Buyers’ preference for using debit cards for purchases declines with age, while their preference for paying with a credit card increases.

Millennials: credit cards and mobile wallets

Millennials (born between 1981 and 1996) came of age in a time of rapid technological advancement. As such, they are more likely than older consumers to use technology and mobile devices to pay. However, they are also the generation that’s most likely to pay via credit card, with 65 percent of millennials sharing that they have at least one credit card, according to Kantar

Also known as Generation Y, millennials are more likely than Gen X or baby boomers to use mobile wallets that include credit, debit and prepaid cards. About 70 percent of millennials have a PayPal account, according to GoBankingRates, and they frequently split bills or pay using a peer-to-peer payment app like Cash App or Venmo.

This reward-obsessed generation frequently signs up for branded mobile payment apps, such as Starbucks and Dunkin’, which provide regular discounts. Millennials tend to prefer smaller rewards more often, thus prolonging brand loyalty.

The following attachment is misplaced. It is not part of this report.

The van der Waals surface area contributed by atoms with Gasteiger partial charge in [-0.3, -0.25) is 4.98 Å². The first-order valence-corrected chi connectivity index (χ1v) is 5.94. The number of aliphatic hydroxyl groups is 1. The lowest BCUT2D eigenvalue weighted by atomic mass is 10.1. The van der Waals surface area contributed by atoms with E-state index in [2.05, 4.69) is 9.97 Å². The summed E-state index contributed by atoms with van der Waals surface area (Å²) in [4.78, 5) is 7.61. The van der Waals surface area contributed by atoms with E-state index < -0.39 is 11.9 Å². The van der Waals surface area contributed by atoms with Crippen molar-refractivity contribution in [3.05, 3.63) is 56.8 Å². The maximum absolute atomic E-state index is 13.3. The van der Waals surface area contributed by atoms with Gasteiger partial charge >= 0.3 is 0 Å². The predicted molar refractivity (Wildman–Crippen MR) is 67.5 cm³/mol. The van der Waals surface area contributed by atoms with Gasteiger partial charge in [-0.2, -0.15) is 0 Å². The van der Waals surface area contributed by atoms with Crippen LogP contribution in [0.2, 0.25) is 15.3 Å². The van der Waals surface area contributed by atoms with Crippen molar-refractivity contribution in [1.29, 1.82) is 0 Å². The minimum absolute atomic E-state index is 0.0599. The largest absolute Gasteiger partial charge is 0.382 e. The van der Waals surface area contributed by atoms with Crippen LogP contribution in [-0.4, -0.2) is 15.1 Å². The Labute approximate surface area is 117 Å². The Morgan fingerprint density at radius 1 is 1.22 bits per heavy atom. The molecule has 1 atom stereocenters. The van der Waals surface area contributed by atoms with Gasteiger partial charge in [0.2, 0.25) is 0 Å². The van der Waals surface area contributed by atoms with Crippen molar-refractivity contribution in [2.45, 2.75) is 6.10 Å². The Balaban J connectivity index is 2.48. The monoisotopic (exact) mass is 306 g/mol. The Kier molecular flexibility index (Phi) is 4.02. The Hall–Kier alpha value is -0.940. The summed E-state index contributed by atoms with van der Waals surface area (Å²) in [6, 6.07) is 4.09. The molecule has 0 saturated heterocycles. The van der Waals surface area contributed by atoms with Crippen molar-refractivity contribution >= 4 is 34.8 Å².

Did You Know?Did you know
Millennials are the generation that's most likely to have a credit card partnered with a specific airline or retailer, which hints at their affinity for benefits and loyalty perks tailored to their buying behaviors.

Generation X: credit cards

Although Gen Xers (born between 1965 and 1980) remember the analog life, they don’t usually have a problem adapting to digital services. In fact, 36 percent of Gen Xers use mobile wallets, and 22 percent of mobile wallet users link their loyalty credit cards to these wallets to accumulate reward points, FIS Global reported. 

Gen Xers are heavy users of credit cards, with 30 percent preferring to pay by credit card when dining out, 27 percent when buying groceries and 29 percent when shopping in person. This generation has far more credit card debt than millennials and baby boomers, carrying an average of nearly $8,000 in credit card debt.